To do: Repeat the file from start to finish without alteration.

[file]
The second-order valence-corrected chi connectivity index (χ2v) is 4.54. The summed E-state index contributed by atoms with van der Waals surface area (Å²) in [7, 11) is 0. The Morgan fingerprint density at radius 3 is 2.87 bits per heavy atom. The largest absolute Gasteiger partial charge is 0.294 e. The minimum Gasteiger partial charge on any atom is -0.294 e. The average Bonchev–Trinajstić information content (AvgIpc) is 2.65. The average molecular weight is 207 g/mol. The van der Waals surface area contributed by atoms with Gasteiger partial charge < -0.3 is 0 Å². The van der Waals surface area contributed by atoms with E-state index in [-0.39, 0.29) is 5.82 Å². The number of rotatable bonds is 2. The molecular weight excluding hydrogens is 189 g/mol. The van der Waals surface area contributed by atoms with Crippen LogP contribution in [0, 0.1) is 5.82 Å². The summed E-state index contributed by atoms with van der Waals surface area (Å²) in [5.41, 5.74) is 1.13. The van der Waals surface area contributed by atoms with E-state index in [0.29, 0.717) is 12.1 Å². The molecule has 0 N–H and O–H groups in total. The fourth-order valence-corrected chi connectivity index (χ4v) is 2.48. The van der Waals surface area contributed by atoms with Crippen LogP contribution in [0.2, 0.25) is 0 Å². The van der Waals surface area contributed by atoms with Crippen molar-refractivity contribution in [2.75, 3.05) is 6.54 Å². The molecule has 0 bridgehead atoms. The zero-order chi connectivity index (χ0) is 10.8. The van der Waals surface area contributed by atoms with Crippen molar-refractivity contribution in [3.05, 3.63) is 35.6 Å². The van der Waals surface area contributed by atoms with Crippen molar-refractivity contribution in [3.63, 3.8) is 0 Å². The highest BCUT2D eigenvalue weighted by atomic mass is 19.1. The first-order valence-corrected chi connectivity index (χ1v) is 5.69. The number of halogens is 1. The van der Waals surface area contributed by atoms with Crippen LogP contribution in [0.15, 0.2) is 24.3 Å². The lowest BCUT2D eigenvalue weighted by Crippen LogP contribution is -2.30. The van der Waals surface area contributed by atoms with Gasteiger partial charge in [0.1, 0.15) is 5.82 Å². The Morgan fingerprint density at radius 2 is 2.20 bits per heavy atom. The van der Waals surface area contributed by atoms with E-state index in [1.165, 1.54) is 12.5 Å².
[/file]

The second-order valence-corrected chi connectivity index (χ2v) is 4.54. The summed E-state index contributed by atoms with van der Waals surface area (Å²) in [7, 11) is 0. The Morgan fingerprint density at radius 3 is 2.87 bits per heavy atom. The largest absolute Gasteiger partial charge is 0.294 e. The minimum Gasteiger partial charge on any atom is -0.294 e. The average Bonchev–Trinajstić information content (AvgIpc) is 2.65. The average molecular weight is 207 g/mol. The van der Waals surface area contributed by atoms with Gasteiger partial charge < -0.3 is 0 Å². The van der Waals surface area contributed by atoms with E-state index in [-0.39, 0.29) is 5.82 Å². The number of rotatable bonds is 2. The molecular weight excluding hydrogens is 189 g/mol. The van der Waals surface area contributed by atoms with Crippen LogP contribution in [0, 0.1) is 5.82 Å². The summed E-state index contributed by atoms with van der Waals surface area (Å²) in [5.41, 5.74) is 1.13. The van der Waals surface area contributed by atoms with E-state index in [0.29, 0.717) is 12.1 Å². The molecule has 0 N–H and O–H groups in total. The fourth-order valence-corrected chi connectivity index (χ4v) is 2.48. The van der Waals surface area contributed by atoms with Crippen LogP contribution in [0.2, 0.25) is 0 Å². The van der Waals surface area contributed by atoms with Crippen molar-refractivity contribution in [2.75, 3.05) is 6.54 Å². The molecule has 0 bridgehead atoms. The zero-order chi connectivity index (χ0) is 10.8. The van der Waals surface area contributed by atoms with Crippen molar-refractivity contribution in [3.05, 3.63) is 35.6 Å². The van der Waals surface area contributed by atoms with Crippen molar-refractivity contribution in [3.63, 3.8) is 0 Å². The highest BCUT2D eigenvalue weighted by atomic mass is 19.1. The first-order valence-corrected chi connectivity index (χ1v) is 5.69. The number of halogens is 1. The van der Waals surface area contributed by atoms with Crippen LogP contribution in [0.15, 0.2) is 24.3 Å². The lowest BCUT2D eigenvalue weighted by Crippen LogP contribution is -2.30. The van der Waals surface area contributed by atoms with Gasteiger partial charge in [0.1, 0.15) is 5.82 Å². The Morgan fingerprint density at radius 2 is 2.20 bits per heavy atom. The van der Waals surface area contributed by atoms with E-state index in [1.165, 1.54) is 12.5 Å².